- Character sheets, maps and dice in one tool
- Interactive maps that are easy to learn
- Includes video chat
- Overall design is a little messy
- DMs have to give other players character sheets to fill out
If you're looking for a one-stop shop for all your D&D gaming, we recommend Roll20 for its versatility. Roll20 offers practically everything you could ask for in a virtual D&D tool: You'll be able to make characters and play out epic battles on an interactive map, all without even needing an external service for video or voice chat. The tradeoff is a little more time spent figuring out how features work.
Everything in Roll20 is run through its Games feature, and your DM will need to create a game for everyone to get started. The DM can then invite players to join through emailed invitations or simple copy-and-paste links. Once everyone's in, the DM can create blank character sheets and assign those characters out to players for them to customize.
Players can create their characters using Roll20's Charactermancer tool, which walks them step by step through the character creation process, similar to D&D Beyond. You'll see snippets from the core rules to help explain any new or confusing features. At the end of the process, your character sheet will be set up and ready to go. You also have the option of pulling up a blank character sheet and filling it out directly, which may be appealing for more experienced players, but the Charactermancer is generally the simpler option.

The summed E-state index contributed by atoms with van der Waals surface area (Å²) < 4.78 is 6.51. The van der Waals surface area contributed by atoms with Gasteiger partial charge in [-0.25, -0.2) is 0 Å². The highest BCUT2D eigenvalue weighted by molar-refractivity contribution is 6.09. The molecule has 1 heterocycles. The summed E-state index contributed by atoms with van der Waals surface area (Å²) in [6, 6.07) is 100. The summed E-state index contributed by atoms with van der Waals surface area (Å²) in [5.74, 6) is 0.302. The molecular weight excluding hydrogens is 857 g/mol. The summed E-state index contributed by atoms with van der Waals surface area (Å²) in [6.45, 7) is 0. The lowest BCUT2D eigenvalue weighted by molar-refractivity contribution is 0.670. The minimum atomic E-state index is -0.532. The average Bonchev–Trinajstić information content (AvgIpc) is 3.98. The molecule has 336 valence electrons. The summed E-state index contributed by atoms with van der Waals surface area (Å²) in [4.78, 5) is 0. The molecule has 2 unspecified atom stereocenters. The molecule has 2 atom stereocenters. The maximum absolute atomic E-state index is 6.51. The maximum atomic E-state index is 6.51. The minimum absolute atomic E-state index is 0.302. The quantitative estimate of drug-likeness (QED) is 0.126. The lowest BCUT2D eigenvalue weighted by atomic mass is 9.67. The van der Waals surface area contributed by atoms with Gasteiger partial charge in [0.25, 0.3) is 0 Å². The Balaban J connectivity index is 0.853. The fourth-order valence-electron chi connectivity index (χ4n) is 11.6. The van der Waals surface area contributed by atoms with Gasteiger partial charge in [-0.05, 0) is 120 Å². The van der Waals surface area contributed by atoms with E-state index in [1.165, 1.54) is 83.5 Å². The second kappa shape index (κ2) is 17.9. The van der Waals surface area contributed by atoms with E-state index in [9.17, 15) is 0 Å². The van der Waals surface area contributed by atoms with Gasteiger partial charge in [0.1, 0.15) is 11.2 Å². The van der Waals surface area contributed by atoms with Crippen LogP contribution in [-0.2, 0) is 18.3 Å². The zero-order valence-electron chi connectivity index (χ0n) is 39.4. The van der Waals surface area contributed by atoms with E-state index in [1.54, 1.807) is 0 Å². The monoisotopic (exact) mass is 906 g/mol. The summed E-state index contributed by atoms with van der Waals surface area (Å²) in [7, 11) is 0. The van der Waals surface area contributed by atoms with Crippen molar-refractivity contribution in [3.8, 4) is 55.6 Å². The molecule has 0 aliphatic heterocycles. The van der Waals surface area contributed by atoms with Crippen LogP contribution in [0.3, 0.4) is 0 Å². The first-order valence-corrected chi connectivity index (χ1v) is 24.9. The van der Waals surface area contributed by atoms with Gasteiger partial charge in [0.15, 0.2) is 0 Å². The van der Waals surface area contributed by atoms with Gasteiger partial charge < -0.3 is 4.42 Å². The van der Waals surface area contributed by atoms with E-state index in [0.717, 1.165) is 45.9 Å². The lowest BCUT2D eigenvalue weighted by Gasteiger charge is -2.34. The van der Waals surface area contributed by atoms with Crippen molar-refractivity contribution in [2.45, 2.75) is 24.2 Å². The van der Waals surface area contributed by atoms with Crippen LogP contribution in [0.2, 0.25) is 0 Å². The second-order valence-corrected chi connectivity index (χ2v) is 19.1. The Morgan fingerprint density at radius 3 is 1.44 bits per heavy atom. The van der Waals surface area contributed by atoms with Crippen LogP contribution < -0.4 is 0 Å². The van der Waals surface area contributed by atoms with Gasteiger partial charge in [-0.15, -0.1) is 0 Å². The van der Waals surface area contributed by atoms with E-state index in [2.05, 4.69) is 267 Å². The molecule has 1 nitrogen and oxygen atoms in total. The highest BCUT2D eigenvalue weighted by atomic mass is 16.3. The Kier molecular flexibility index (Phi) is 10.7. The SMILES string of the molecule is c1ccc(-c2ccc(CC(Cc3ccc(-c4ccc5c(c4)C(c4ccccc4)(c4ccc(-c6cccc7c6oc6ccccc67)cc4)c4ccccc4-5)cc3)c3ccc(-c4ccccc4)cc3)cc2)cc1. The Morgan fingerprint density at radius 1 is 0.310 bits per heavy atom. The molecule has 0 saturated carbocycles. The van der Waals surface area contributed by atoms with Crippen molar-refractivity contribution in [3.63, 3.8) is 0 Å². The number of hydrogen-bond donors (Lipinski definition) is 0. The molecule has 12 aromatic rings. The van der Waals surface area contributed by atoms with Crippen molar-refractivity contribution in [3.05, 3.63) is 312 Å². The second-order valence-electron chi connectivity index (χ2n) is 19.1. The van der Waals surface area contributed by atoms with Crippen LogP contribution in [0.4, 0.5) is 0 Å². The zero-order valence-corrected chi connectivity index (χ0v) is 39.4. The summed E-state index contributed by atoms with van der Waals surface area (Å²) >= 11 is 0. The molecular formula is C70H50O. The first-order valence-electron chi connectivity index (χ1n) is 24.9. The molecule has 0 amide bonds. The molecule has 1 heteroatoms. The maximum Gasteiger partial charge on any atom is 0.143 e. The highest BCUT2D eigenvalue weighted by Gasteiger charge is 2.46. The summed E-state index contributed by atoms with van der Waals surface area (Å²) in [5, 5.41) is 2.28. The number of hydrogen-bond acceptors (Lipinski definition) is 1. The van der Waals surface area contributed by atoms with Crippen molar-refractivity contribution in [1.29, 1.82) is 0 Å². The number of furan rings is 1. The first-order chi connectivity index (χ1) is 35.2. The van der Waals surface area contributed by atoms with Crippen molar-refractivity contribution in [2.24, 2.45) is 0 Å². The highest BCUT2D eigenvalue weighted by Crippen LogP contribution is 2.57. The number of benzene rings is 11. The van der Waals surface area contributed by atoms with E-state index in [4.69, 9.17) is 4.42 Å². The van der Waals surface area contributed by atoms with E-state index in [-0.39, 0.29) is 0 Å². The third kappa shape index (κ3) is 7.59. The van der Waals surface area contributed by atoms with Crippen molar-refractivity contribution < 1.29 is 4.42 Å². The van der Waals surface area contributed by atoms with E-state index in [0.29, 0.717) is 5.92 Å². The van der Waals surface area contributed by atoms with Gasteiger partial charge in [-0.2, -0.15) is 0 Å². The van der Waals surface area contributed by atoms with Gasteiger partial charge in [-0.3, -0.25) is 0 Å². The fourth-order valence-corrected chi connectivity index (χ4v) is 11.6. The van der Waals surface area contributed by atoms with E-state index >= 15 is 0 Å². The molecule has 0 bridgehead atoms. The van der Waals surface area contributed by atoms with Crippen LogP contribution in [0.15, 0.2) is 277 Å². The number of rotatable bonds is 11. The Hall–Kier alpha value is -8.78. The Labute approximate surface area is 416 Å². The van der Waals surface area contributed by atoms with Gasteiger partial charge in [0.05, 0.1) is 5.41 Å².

The Roll20 character sheets don't feel quite as stylish or easy to navigate as D&D Beyond's, but Roll20 makes up for it with a variety of other features you won't find on D&D Beyond. The biggest one is interactive maps. DMs can create maps for their campaigns, allowing your group to traverse dungeons and engage in battles more tactically. DMs can use fog of war to limit map vision to what players can actually see, and players can move tokens representing their characters around the map, just like you would at a physical table.
Like the other online D&D tools we reviewed, Roll20 has a marketplace where you can buy digital versions of sourcebooks and adventure books, which unlock new features for your character sheets and maps. The costs will generally match what you see in D&D Beyond and Fantasy Grounds, so don't worry too much about bargain hunting. The biggest difference is that Roll20 and Fantasy Grounds also offer books from other tabletop RPGs like Pathfinder and Call of Cthulhu, whereas D&D Beyond is strictly based on Dungeons & Dragons.
Roll20 offers free accounts and two subscription options that unlock additional features. You can pay $6 per month (discounted to $40 annually if you pay upfront) to share purchased content with other players in their game. That subscription also unlocks features like dynamic lighting and the ability to transfer characters between games. For $10 per month ($90 annually if you pay upfront), you can also copy other materials between games, unlock additional customization options and get a monthly reward.
Roll20 is a good middle ground between the other tools we tested. It's not quite as slick as D&D Beyond, but it offers more features like interactive maps, and it works with other game systems. It's not quite as robust as Fantasy Grounds, but it's generally easier to pick up and use. If you want a tool that lets you run a whole tabletop RPG virtually, and you're less interested in learning how to customize or automate your gameplay, try Roll20.